Mount Royal, A Territory to Discover

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Notre-Dame-des-Neiges

In 1698, the year that Coste Notre-Dame-des-Neiges was established, Ville Marie was less than 60 years old. And it is one of the great figures of the first period of Montréal, Marguerite Bourgeoys, to whom we owe this particular devotion to Notre-Dame-des-Neiges, the origin of the name of the new “côte.”

Establishing this new group of settlers on the island was the initiative of Dollier de Casson, the superior of the Sulpicians, who were the lords of the island of Montréal at the time. In the pursuit of the development of this immense property that had been granted to them by the Société de Notre-Dame in 1663, the Gentlemen of Saint Sulpice gave the King's engineer, Gédéon de Catalogne, the job of mapping out thirty seven concessions along a stream that ran down the northwest side of Mount Royal toward Rivière des Prairies. Frontenac was then the governor of New France, and Callière would succeed him in April 1699. The next month, the new governor of Ville-Marie was appointed—Mr. Vaudreuil, who would obtain a concession on Côte-des-Neiges in 1702. At the time, the total population of New France was 7391 men and 6424 women. The population of Ville-Marie was 1185 and 603 people lived on the rest of the island.

A path ran between the little and the big mountain along a stream and linked the Fort de la Montagne to Fort Lorette, where the Hurons had recently been transferred. On April 8, 1698, lots were established perpendicular to this north-running stream. They were thus oriented in an approximate east-west direction, while everywhere else on the Island of Montréal, lots were oriented in a more north-south direction. This particularity of Côte Notre-Dame-des-Neiges, which would soon be known as Côte-des-Neiges, is still visible today in the urban fabric of the neighbourhood.


Source: AVANT D’AVOIR TOUT OUBLIÉ, Petite histoire et patrimoine de Côte-des-Neiges
 

Credit:

Environs of Montreal shewing the railway communication with the city-1851
© Collections de Bibliothèque et Archives nationales du Québec

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The 165 bus, Côte-des-Neiges

Hello ma’m, hello my friend.
You just came from Beaver Lake and you want to take the metro?
Here we go for a very special tour on the number 165 bus, where we’ll go down the hill and back in time.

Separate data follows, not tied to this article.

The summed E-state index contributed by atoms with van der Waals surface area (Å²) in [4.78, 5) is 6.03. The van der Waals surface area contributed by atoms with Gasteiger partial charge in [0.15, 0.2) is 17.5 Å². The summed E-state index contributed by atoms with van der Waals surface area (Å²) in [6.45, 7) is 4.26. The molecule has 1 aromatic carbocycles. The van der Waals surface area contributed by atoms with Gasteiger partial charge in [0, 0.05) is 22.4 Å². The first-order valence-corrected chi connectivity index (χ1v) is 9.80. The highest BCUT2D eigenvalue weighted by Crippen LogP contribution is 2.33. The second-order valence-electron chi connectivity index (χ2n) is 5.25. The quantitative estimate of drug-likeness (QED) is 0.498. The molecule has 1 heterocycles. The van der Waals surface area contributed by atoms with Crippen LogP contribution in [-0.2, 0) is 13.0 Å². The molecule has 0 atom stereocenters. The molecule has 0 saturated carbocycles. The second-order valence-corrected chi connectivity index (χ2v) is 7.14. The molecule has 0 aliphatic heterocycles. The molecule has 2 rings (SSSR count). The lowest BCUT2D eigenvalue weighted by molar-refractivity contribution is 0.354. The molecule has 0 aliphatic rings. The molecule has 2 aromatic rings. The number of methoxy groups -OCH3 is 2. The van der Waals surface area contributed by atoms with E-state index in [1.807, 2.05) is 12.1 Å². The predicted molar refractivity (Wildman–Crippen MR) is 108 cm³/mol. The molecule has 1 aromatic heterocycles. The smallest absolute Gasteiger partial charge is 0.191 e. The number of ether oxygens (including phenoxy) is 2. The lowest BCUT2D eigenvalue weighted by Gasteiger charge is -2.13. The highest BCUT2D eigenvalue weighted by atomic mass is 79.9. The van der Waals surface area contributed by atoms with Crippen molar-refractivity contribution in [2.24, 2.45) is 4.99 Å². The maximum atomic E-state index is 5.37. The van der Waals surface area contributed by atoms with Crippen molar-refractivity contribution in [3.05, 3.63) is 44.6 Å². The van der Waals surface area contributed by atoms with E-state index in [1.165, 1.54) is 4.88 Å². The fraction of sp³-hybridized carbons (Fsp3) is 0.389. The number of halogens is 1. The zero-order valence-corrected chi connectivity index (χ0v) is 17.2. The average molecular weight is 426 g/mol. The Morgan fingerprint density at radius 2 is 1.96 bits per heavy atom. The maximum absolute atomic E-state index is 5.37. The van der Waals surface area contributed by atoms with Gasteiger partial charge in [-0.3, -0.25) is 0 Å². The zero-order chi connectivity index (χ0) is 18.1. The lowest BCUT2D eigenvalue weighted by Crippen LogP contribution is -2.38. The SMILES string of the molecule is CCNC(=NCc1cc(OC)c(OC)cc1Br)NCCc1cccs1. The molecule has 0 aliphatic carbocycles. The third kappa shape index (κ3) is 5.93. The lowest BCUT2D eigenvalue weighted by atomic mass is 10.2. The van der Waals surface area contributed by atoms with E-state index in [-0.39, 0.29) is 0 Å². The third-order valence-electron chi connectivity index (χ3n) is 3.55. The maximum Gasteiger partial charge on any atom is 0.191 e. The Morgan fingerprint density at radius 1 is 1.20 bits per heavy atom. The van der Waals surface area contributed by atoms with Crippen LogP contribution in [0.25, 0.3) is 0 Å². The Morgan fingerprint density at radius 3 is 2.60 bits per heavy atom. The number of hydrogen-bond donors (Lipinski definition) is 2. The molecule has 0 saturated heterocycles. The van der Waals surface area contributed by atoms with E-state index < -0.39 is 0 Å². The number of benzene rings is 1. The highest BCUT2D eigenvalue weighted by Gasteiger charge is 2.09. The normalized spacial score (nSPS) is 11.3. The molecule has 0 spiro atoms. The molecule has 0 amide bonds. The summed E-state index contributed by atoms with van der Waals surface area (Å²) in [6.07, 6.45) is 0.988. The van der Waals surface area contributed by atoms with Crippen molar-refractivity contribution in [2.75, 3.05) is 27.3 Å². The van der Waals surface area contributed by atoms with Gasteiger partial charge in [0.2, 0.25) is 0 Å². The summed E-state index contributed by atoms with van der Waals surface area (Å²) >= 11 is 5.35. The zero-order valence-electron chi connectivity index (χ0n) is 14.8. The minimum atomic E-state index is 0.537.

Next stop, Forest Hill

On your right, you can see Mount Royal. They used to call it the big mountain. This is about where Côte-des-Neiges began, and it ran to about where Jean-Talon Street is today. If Gédéon could see it now!

What do you mean, who? Gédéon de Catalogne, of course! Louis the Fourteenth’s land surveyor. He surveyed the first concessions here in 1698 for the Sulpicians.

See there, on the left, those big buildings? They hide part of the view of the summit of Westmount.

Yes ma’m, you’re right, Côte-des-Neiges Road is a bit like a valley between the three summits of Mount Royal

Next stop Ridgewood!
You’re right Sir, those apartment buildings aren’t very old for a three-hundred-year old neighbourhood. Until the 1940’s, there were still farms, orchards and fields here.
Yes, really, I’m serious! They grew apples, different vegetables, flowers and even melons here! Côte-des-Neiges was a big garden. It was when the university and the hospitals were built that everything changed in this neighbourhood, and fast!

To your left, the Notre-Dame-des-Neiges cemetery, opened in 1854.

Next stop, Saint-Joseph’s Oratory.
The Oratory also really changed since the first chapel was built. Yes, a little chapel built in 1904 by Brother André.

Queen Mary Road. We are now in the Côte-des-Neiges neighbourhood. One of the most multiethnic neighbourhoods in Canada. They say there are more than one hundred languages spoken here.

Do you know why the first European settlers moved here in 1698?
It was because there was a stream.
I bet you didn’t know that, did you!

A stream that ran from Mount Royal to Rivière des-Prairies.
And along this stream there weren’t just farms. There were tanneries!
At one time, they even called Côte-des-Neiges the village des tanneurs!

Metro Côte-des-Neiges

Pardon me? No, no! It’s not because it’s a hill that it’s called “côte” in French. Here in Montréal there’s also Côte-Vertu, côte de Liesse and many others. It’s because the seigneurs divided the concessions in parallel lines they called côtes. Whether they were on hills or not.

Have a good day. It’s nice outside, you should take advantage of the great weather to take a walk through the neighbourhood.